Permit needed to repair major structural defects missed by code inspector

I found major structural framing problems in a 20 year old vacant house. Seems kind of ironic to recommend a permit be obtained by the contractor when the original code inspectors missed what they did. Two level basement house with no beam under a load bearing wall and no beam under two load bearing interior columns. Substantial sagging issues present in three areas, textbook structural problems. The total cost would be very high if repaired correctly and the resulting damage fixed. No pictures posted since they really do not show the extent of the problem.

Buyer beware, get a good inspection, this house will be on the short sell/foreclosure market still, I doubt my client will buy it.

Good Find.

Many times as-built issues like you talk here about here Bruce, will be resolved by the direction of an SE.

As you said too, the resulting ugliness of “after it get’s fixed” won’t be any fun either if there is substantial sagging. Saving our clients “skin” as you did is what makes us continue to do what we do.

Just curious. What what the span of the load bearing wall and how did you determine the need for a beam (discounting the sag present)?

Regarding the column, how did you determine it was load bearing?

Most GC’s use code inspectors as a means to insure the work that they are doing is correct…however GC’s often forget that they are responsible regardless what the local BI finds or don’t find. In structural issues GC’s are responsible as long as they are in business… regardless as to who owns the home.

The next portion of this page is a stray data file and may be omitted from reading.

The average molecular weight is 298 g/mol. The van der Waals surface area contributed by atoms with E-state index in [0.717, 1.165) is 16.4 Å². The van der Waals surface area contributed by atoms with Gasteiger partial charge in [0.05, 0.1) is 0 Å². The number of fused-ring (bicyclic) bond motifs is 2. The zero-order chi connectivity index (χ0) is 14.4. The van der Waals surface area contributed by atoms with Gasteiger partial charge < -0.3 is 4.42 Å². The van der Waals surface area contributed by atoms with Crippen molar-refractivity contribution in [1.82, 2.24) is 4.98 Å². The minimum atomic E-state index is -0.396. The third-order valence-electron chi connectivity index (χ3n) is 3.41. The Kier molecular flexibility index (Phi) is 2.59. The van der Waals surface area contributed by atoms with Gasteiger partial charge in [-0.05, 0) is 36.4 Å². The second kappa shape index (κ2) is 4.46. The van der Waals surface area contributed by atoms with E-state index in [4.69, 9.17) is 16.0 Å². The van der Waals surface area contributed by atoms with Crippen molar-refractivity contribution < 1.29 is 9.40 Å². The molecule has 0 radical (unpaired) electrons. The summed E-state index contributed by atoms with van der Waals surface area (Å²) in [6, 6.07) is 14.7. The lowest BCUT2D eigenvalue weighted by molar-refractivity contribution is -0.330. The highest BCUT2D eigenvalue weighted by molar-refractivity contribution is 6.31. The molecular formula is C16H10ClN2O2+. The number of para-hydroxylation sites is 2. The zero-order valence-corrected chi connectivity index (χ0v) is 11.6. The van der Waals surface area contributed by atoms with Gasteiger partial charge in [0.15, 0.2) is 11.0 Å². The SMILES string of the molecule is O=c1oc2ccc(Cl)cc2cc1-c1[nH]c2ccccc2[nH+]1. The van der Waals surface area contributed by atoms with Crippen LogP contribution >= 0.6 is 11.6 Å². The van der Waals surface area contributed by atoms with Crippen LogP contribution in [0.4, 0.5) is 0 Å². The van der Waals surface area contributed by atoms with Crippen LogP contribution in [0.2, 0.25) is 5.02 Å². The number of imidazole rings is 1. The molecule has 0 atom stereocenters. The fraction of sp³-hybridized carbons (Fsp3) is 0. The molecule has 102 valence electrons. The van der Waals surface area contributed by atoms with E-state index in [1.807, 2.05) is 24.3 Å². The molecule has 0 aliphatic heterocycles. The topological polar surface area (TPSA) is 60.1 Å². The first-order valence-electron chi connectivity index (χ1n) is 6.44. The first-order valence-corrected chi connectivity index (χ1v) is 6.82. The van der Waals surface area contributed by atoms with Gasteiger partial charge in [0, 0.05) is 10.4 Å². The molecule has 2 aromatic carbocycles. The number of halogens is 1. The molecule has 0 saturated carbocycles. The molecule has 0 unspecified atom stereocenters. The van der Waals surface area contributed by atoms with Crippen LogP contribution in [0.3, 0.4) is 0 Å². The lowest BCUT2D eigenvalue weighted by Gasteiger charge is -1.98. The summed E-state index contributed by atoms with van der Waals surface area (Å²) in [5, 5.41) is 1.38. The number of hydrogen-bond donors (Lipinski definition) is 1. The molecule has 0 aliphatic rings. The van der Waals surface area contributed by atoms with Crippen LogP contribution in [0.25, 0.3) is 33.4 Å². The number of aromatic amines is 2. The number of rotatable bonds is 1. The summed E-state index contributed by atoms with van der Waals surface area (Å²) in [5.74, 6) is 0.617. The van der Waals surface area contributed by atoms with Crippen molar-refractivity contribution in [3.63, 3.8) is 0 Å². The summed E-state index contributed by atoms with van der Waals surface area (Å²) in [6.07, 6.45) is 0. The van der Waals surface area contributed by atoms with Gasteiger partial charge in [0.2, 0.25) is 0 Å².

While there are some very sharp BI’s, many will show up at the job site looking for only a handful of items that they common see; take into the account the building boom we had over the last 15 years, many of them are only on the jobsite for about 10 minutes if that… I have even seen them sign off on deficiencies based upon the assurance from a GC that they would take care of it by the time they come back to do the next inspection. Being that framing inspections are followed by insulation inspections, if a BI failed to recheck a deficiency during the insulation inspection then it get covered by by drywall.

I don’t know about you all but it is evident that with the building boom we had during the last 20 years there are more hidden issues waiting for us to find them… if one is familiar with what to look for.

I had a client call me to do a hail damage assessment on his roof (darn storm chasers still hanging around)… while there was no hail damage, I found plenty of other issues within 5 minutes of being on the roof… this coming from a well known upper end builder who typically does quality homes.

good find